Sunday, August 30, 2009

Encrypted?

It is curious that LogMeIn doesn't require a user to enter their LogMeIn profile information during installation... yet the installed client knows which account it is associated with.
This piqued my interest and I took a peek at the installer file. It seems that LogMeIn uses a VeriSign digitial certificate to encrypt information within the installer?

Saturday, August 22, 2009

Inside the mind of a botmaster

Eye-opening article about a botmaster. Freaked out yet?

Saturday, August 15, 2009

UPX discovery

Packers are tools used to compress executables to reduce their file size whilst retaining their executable property. Hackers harness packing as one of the numerous tricks to avoid detection. However, there are times when software authors pack their legitimate tools and thus not all packed executables are malware.
UPX is a popular packer. I packed several files with it and analysed them in a hex editor to try to discover patterns. Lo and behold... the tell-tale signs of a UPX packed file is the presence of UPX strings (ie. UPX0, UPX1 and UPX!).
Further investigation demonstrates that searching for UPX strings is not accurate because the UPX packed executables still function even if you change the UPX text. A reliable methodology of detecting packed executables is a tool called PEiD. It identifies UPX packed files by hexadecimal values.

Tuesday, August 11, 2009

DDOS

I have been telling my network engineer friends for years that DDOSs are impossible to stop regardless of what anti-DDOS vendors tell you. I never believed that some magical algorithm can throttle the flood of network packets originating from a bot army of 10,000s. How do you withstand 30Gbps peak of traffic?

Sunday, August 9, 2009

Metadata extraction

Metadata analysis is not new. This topic was revisited at the recent Defcon. Chema Alonso and Jose Palazon presented a tool called FOCA.
I decided to give it a whirl. Performed metadata extraction against PDF files hosted on Splunk's website. Besides names of Splunk employees, nothing else interesting to discover.

Tested FOCA against the Central Narcotics Bureau's website. Shocker!!! Besides usernames used by CNB, I was able to acquire I/C numbers. I classify this leakage as a high risk considering that the government standardised citizens' login IDs by requiring them to use their respective I/C numbers to access all government websites.

Don't want to install the FOCA software on your machine? You can opt for the online version.

Tuesday, August 4, 2009

Basic malware analysis

Was reading the latest issue of Hakin9 magazine (4/2009). There is an article about harnessing music and videos to attack innocent parties. It struck me as strange that it never occurred to me to use a hex editor to analyse the malicious Mp3 file that I studied previously. Lo and behold! I found the URL that was triggered when victims try to play the fake song.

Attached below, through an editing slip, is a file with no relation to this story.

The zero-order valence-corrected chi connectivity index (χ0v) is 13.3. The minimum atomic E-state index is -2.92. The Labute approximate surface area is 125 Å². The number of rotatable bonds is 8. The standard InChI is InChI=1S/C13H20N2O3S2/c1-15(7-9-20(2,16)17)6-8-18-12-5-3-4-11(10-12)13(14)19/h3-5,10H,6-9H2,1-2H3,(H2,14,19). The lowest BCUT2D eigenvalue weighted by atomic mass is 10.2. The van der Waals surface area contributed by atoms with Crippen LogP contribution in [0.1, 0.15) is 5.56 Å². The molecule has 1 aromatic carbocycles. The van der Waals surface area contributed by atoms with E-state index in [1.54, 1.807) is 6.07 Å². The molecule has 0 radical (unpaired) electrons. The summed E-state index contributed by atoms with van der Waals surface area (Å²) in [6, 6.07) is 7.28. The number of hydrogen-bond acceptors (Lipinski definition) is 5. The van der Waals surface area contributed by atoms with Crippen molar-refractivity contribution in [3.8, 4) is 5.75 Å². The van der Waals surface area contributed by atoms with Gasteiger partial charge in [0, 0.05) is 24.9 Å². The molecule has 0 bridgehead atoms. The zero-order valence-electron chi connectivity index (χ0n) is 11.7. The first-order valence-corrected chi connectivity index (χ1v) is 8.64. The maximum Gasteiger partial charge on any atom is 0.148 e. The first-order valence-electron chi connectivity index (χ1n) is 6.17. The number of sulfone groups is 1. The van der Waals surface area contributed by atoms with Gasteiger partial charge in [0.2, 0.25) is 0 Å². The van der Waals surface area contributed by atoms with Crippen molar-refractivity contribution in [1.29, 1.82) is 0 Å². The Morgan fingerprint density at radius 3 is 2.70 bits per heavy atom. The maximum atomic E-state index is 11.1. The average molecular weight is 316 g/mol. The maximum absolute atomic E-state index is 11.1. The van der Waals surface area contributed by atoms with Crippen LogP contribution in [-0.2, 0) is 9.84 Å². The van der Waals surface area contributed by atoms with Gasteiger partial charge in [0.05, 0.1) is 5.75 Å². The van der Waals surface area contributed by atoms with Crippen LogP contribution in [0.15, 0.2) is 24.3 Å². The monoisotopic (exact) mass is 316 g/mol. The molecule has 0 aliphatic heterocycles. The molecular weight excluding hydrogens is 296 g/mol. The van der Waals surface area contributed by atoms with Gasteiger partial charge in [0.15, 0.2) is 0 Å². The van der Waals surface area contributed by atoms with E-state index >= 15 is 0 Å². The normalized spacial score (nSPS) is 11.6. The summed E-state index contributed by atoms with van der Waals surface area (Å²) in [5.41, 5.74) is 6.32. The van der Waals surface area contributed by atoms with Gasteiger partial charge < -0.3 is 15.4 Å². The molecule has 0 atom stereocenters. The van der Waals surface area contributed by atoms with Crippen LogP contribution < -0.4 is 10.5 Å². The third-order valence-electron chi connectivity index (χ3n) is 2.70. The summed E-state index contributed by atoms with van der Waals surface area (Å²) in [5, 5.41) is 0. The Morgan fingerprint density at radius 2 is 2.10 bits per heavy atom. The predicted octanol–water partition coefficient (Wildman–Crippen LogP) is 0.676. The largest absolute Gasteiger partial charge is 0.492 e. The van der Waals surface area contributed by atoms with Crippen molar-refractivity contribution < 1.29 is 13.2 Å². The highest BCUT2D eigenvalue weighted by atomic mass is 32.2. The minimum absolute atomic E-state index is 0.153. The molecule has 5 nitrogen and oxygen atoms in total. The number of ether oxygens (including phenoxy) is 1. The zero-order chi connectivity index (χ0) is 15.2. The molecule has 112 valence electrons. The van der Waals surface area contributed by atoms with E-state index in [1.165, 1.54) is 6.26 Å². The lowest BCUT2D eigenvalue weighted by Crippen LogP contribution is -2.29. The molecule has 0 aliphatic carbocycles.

Monday, August 3, 2009

Clickjacking mitigated

Previously blogged about Clickjacking. Came across this new plugin called RequestPolicy that protects users against CSRF attacks. Decided to try it against the Zscaler Clickjacking demo. It works like a charm!!!
The high res version of this demo can be downloaded here.

NoScript is another tool to secure against Clickjacking. Neither are for n00bs though... it requires some knowledge to know what to configure.

Sunday, August 2, 2009

Security by obscurity?

Tired of remembering passwords? You can now "encrypt" files using an image instead of a password. PixelCryptor is a simple tool with an intuitive interface. You choose the file that you want to protect then the image you want to secure it with.

Original file versus the "encrypted" form. It seems to be "encrypted" but I'm sceptical because this tool does not seem to follow any industry standard encryption and does not provide information regarding its encryption methodology. The only hint of what transpires if this statement from their website.
"The pixel data is used to encrypt your data. The combinations are endless and hard to break."

Decided to run tests against PixelCryptor. I converted my original seed image from Jpg to Gif format to lose data. PixelCryptor allowed me to use the degraded image to "decrypt". Using a hex editor, it was discovered that the full contents of the original file could not be retrieved using the degraded image. This does imply that the tool truly uses pixel information to transform files.

I'm still sceptical about the viability of using images as the seed key. Imagine keeping important files "encrypted" on your flash drive... this would require the owner to store the necessary image to "decrypt" on the same drive and it will only be a matter of time before a malicious person who wants to access those said documents figuring out what to do.